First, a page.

A few days ago, Steve Golab of FG Squared contacted me, wanting to talk coworking. “FG Squared has created a co-working space inside of our business,” he said, and invited me to take a look.
I met Steve a couple of years ago, through a former student, and later worked with FG Squared to develop the program for Interactive Austin 2009. But I hadn’t dropped by FG Squared in a while, so I was eager to see what they were up to - and particularly how they were developing a coworking space. After all, the majority of coworking spaces in Austin are standalone, not housed in an existing business - although I could imagine the advantages.
FG Squared, Steve explained, started 17 years ago by bartering web design services in exchange for office space. Later, as they grew, they leased their own space. But at this point - especially as more FG Squared employees have begun working from home - the leased space has become too large for the company’s current size. More, because some FG Squared employees work at home part of the time and on premises at other times, the capacity fluxes. At first, the company saw the excess space as a liability. But - remembering the company’s roots, and cognizant of the success of coworking in Austin - Steve decided to turn the extra space into an asset by opening the space to coworking.
Yes, that asset is partially financial: coworking helps to pay the lease. But as importantly, the coworking increases social capital in the tight-knit Austin interactive media scene. Steve facilitates interactions among coworkers; he introduces FG Squared visitors to coworkers and vice versa; he encourages networking. When FG Squared is approached by a client who needs something FG Squared can’t provide, he refers them to an able coworker who works in that specialty or at that scale. He even lets competitors use the conference room, he says.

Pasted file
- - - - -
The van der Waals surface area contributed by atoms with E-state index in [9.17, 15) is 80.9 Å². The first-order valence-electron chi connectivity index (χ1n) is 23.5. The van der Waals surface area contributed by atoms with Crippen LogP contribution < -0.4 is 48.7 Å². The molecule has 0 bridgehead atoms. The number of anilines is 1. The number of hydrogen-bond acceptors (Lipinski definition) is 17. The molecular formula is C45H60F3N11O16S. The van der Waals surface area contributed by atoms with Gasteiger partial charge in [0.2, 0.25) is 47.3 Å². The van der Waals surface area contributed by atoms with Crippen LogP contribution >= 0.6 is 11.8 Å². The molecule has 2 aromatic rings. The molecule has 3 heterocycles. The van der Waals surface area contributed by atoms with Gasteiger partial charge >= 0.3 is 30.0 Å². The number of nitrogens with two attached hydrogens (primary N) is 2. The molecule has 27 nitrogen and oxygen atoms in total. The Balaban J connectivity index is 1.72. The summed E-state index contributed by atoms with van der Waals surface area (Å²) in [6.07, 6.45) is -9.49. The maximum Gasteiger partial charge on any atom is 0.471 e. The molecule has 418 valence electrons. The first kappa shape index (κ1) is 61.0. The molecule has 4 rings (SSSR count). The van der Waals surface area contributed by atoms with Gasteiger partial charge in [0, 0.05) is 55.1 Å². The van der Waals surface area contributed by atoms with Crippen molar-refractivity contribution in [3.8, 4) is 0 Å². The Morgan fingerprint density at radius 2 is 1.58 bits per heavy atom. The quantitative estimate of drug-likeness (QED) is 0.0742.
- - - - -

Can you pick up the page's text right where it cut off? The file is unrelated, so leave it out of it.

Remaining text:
FG Squared benefits directly in another way: “The office doesn’t feel empty,” Steve added. In fact, as a company, FG Squared realizes the same benefits that individual coworkers do: less isolation, more socializing, more contact with people working on different projects.
Coworkers get several things from this arrangement. One is coffee that, Steve emphasized, is “free and strong.” Another is wifi: FG Squared strengthened wifi throughout the building to accommodate its coworkers. Just as importantly, Steve has instituted an application process to ensure that new coworkers fit into the space: he wants a respectful, safe environment that revolves around interactive design. Currently, he’s developing a membership application and handbook to spell out the coworking space’s ground rules.
So who’s working in the coworking space? One full room is devoted to FeedMagnet, which includes three full-timers and a part-timer. Sometimes they spill out into the rest of the space, which is fine. Individuals also have desks, including an SEO specialist and the manager of a set of bars. A conference room is shared by the coworkers and FG Squared, and a few other rooms are on the list to be converted into coworking rooms.
As I’ve discussed in other coworking blog posts, coworking is partly driven by the trend of outsourcing noncore functions, partly by the rise of mobile technologies, partly by a glut of unused office space. Steve recognizes all of these trends, and he’s looking for a way to genuinely engage with them to provide a win-win situation for coworkers and FG Squared. His goal is to create a space that nurtures entrepreneurs (like Conjunctured or Cospace) within the bounds of another organization (somewhat like Soma Vida or Space12). It would be easy to see FG Squared’s approach as a simple “retail play” to help it make rent, but Steve sees it as genuine, actual community building. I expect this model to become more common as coworking continues to spread.